“We had people that wanted to work, and we didn’t want them to be impacted financially,” Quick said. “We knew they’d probably take the brunt of the shutdown, depending on how long it was.”

As the pandemic destabilized many businesses, The Town Kitchen kept pushing forward and rolled with the punches. It received loans from the Paycheck Protection Program, Disaster Loan Assistance, and help from an angel investor that wanted to ensure its survival.

Quick recalls that at one point a German company that had just partnered with them pulled out after the fallout of the pandemic. But Quick reassured his staff that they needn’t worry about their paycheck.

“We basically told our employees, ‘Look, don’t worry about your check. You’re going to get paid the same on the last three payroll cycles.’”

Soon, The Town Kitchen fostered relationships with Good Eggs, Revolution Foods and others that needed extra hands during the pandemic. Employees at The Town Kitchen were given hours to assist Revolution Foods during a time when they were slammed with lunch orders made for school children.

A big focus of The Town Kitchen has been paying livable salaries. On average, hourly employees get $2 to $3 more than minimum wage and, to further assist, Quick said that his leadership team took a 20% salary reduction while he took a 30% cut.

ALSO: San Francisco restaurant sales are down by 91% since March, says study

It’s one way The Town Kitchen has demonstrated that it prioritized the needs of its team in uncertain times, and it’s paid off. Quick said that his staff have shared positive feedback during weekly calls and in monthly employee surveys.

“Prior to COVID, we were averaging about 70% retention of our employees,” said Quick. “I think that speaks volumes around the efforts that we’re putting in.”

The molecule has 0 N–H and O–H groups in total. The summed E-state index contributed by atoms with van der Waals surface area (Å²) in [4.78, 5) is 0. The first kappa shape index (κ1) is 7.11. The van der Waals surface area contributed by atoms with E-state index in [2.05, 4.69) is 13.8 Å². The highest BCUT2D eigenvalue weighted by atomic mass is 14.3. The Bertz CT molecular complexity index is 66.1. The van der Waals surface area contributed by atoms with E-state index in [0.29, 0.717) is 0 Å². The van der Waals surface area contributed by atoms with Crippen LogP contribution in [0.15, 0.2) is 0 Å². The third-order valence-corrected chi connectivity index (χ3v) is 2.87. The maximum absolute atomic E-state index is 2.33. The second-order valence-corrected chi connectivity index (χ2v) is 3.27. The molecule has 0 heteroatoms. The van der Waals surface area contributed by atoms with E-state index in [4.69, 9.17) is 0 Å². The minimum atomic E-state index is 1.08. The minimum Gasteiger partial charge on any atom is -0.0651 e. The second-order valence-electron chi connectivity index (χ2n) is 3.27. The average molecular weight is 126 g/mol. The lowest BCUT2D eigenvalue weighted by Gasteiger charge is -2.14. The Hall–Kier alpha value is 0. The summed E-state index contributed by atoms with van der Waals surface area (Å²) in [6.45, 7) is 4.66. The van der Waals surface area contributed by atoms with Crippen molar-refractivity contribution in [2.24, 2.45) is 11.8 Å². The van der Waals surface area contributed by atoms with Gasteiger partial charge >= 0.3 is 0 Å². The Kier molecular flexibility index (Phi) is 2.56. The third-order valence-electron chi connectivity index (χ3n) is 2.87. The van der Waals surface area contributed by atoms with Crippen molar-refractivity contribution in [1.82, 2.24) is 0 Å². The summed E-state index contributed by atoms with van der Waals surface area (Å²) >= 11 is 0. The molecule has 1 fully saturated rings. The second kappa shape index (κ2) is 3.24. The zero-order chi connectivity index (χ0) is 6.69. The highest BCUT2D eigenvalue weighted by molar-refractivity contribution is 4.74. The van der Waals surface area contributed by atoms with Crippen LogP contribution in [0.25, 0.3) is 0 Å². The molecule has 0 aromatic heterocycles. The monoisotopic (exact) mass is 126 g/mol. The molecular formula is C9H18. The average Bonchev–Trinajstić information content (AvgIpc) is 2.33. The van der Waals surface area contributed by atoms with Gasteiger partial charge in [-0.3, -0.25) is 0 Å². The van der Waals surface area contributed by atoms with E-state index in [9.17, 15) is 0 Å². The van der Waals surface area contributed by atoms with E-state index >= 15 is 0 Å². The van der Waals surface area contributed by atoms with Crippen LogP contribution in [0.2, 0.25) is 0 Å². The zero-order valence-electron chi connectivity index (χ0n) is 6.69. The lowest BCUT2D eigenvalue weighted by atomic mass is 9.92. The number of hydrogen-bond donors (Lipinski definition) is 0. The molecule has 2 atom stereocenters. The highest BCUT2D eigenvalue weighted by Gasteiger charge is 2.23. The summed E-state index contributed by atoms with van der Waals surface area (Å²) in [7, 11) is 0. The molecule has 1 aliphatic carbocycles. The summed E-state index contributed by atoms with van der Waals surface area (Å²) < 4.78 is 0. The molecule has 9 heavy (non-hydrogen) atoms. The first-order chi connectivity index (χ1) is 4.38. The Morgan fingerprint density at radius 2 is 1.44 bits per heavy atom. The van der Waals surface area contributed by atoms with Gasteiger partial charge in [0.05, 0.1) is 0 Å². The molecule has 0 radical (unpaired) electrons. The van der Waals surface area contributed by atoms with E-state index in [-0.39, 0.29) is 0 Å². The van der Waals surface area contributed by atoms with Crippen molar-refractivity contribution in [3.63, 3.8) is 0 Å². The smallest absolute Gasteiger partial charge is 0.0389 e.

While the financial status of The Town Kitchen has been less than it should have been before the pandemic, Quick shared that business has continued to grow every month. And once Filoli reopened in May, The Town Kitchen picked up exactly where it left off.

“We’re getting some unique opportunities given that we still are operating,” said Quick. “Our customers are coming to us because of what we do, and they want to patronize that. We owe the transparency and helping them understand how much their financial support actually goes.”

The Town Kitchen is based in Oakland and currently operating Thursday, Saturday and Sundays at Filoli, located at 86 Cañada Road, Woodside.

Susana Guerrero is an SFGATE digital reporter. Email: [email protected] | Twitter: @SusyGuerrero3


Sign up for ‘The Daily’ newsletter for the latest on coronavirus here.

—The 6-foot rule is ‘outdated’: Researchers devise chart to gauge COVID risk
—How worried should the Bay Area be about a ‘third spike’ of COVID-19 in the fall?
—Rapid $5 coronavirus test doesn’t need specialty equipment
—Will wildfire evacuations accelerate the spread of coronavirus in the Bay Area?
—Alameda County to allow outdoor hair, nail salons to open

Source Article

About the author